The Effects of Meditation and Yoga on Cardiovascular Disease

  • Sonia Suchday
  • Maria Dziok
  • Miriam Katzenstein
  • Erica Kaplan
  • Michelle Kahan


Cardiovascular disease is a chronic illness with physiological, behavioral, and psychosocial components implicated in the etiology and course of the disorder. Given its multifaceted nature, management of cardiovascular disease needs to be multidimensional and include attention to all risk factors. Research has indicated that modification of one risk factor (e.g., diet) does not lead to automatic benefits to other risk factors (e.g., exercise) (Prochaska, Nigg, Spring, Velicer, & Prochaska, 2010). Hence, attention needs to be focused simultaneously on both physiological and psychological components. For example, medical regimens need to be augmented by lifestyle changes that include diet and exercise. Psychosocial variables such as depression, hostility, and stress also play a key role in morbidity and mortality associated with cardiovascular disease and need to be independently managed. An explicit focus on techniques that involve concurrent physiological and psychological interventions makes mind-body therapies effective and appealing in dealing with cardiovascular disorders. Mind-body medicine is the most widely used domain of complementary and alternative medicine among the US population for treatment of medical conditions (NIH, 2004). Examples of mind-body medicine include meditation, yoga, relaxation, visual imagery, biofeedback, qigong, cognitive-behavioral therapies, support groups, tai chi, and spirituality. This chapter will focus on the most widely studied and used interventions, specifically, yoga and meditation.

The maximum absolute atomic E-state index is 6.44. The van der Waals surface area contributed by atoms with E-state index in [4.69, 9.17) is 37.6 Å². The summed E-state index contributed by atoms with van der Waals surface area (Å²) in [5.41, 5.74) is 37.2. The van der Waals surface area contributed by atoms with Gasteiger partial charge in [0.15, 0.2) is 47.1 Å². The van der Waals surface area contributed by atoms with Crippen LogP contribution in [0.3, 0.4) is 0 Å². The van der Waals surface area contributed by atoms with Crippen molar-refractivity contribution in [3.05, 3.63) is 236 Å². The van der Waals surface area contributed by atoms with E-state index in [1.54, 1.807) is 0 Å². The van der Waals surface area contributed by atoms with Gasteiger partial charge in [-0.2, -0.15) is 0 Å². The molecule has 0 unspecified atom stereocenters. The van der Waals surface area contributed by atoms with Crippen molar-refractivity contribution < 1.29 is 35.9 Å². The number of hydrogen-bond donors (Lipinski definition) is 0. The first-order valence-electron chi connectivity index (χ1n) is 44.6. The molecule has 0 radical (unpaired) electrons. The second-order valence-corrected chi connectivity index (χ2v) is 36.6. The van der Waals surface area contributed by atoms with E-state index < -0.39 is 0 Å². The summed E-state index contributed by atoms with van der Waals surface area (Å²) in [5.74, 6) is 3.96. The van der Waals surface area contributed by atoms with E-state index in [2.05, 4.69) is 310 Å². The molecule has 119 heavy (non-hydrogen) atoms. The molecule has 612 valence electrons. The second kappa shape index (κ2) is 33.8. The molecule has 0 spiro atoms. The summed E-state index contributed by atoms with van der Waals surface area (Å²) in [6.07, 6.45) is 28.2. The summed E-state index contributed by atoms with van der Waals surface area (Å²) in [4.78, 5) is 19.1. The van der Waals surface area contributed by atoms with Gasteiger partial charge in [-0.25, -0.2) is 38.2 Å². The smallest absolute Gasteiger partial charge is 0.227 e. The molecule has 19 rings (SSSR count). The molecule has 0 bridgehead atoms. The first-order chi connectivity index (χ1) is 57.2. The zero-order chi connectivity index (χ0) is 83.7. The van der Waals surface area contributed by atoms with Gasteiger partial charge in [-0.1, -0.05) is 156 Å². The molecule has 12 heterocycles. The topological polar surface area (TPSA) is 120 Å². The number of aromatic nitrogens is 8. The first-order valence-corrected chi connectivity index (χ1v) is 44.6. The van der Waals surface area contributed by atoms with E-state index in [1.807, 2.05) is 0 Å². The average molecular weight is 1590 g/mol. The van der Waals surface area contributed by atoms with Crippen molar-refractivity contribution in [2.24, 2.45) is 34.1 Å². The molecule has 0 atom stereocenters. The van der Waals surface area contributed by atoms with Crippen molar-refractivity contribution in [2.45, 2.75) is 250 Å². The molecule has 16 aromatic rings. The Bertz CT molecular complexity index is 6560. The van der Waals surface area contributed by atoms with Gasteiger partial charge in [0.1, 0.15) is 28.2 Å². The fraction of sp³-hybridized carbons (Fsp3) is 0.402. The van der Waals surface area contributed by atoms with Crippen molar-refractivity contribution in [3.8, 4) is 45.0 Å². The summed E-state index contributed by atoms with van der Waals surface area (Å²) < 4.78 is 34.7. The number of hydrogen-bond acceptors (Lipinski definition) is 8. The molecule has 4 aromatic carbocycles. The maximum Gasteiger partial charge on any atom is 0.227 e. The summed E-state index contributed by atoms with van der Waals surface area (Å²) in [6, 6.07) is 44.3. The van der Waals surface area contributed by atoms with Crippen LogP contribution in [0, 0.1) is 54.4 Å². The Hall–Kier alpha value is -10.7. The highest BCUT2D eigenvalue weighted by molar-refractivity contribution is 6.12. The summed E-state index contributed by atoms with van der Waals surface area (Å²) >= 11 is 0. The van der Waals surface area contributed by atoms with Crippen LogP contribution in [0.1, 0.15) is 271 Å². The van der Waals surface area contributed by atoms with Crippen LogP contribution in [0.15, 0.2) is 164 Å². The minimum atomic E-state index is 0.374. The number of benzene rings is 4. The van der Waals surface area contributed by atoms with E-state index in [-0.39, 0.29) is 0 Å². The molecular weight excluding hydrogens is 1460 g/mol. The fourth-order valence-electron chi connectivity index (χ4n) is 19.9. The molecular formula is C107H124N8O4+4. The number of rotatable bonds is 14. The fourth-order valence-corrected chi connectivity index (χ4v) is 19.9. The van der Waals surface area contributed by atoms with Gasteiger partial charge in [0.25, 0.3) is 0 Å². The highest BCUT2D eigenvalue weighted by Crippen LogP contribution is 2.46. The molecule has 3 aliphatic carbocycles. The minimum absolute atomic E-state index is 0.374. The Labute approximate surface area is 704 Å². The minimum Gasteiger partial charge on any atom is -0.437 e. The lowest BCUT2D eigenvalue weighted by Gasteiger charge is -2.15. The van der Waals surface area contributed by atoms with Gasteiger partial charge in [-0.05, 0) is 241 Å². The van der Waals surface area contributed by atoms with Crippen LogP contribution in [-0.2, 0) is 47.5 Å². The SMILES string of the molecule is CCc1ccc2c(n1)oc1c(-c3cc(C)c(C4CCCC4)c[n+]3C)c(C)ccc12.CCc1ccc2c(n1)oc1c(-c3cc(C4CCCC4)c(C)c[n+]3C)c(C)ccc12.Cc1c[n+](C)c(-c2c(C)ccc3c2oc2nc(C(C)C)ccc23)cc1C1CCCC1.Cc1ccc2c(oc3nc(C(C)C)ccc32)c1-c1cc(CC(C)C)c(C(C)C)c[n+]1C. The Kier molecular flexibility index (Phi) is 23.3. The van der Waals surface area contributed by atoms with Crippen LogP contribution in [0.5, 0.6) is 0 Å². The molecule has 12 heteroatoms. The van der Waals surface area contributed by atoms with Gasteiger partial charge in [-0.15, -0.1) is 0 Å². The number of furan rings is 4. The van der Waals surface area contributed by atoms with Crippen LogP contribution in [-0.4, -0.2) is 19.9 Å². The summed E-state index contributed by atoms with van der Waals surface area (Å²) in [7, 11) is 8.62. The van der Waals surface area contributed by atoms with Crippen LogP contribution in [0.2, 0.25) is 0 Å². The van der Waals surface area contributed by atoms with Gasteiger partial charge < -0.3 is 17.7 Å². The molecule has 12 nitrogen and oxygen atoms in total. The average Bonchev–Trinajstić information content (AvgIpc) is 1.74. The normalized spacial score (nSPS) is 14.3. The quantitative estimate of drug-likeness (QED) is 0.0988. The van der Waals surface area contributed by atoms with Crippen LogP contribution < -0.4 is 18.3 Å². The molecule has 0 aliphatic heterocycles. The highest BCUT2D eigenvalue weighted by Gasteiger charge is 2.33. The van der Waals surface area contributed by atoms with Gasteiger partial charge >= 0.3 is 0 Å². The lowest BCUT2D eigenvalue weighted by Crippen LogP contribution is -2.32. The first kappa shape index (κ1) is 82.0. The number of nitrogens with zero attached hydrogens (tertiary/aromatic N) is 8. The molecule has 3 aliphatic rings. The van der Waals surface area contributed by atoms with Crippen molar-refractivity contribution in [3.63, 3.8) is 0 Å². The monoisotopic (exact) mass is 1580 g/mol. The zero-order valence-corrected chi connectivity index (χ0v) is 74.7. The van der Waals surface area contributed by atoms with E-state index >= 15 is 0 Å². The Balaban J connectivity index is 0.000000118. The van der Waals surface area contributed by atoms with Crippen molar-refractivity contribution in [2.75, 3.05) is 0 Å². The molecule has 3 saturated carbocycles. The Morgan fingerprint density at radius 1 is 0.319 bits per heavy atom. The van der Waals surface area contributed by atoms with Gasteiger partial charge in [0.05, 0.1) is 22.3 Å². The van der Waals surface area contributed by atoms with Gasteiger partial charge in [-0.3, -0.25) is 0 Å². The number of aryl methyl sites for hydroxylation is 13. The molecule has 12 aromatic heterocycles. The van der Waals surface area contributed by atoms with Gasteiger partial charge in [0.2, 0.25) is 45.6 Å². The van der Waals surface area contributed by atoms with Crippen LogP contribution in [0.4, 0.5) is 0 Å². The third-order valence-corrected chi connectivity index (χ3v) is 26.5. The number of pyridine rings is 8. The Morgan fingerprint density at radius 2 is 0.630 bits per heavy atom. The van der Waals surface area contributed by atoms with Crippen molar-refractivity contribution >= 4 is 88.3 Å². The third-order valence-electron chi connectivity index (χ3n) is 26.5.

Coronary Heart Disease Generalize Anxiety Disorder Mindfulness Meditation Meditation Practice Progressive Muscle Relaxation 
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© Springer Science+Business Media, LLC 2012

Authors and Affiliations

  • Sonia Suchday
    • 1
  • Maria Dziok
    • 1
  • Miriam Katzenstein
    • 1
  • Erica Kaplan
    • 1
  • Michelle Kahan
    • 1
  1. 1.Ferkauf Graduate School of Psychology, Albert Einstein College of MedicineYeshiva UniversityBronxUSA

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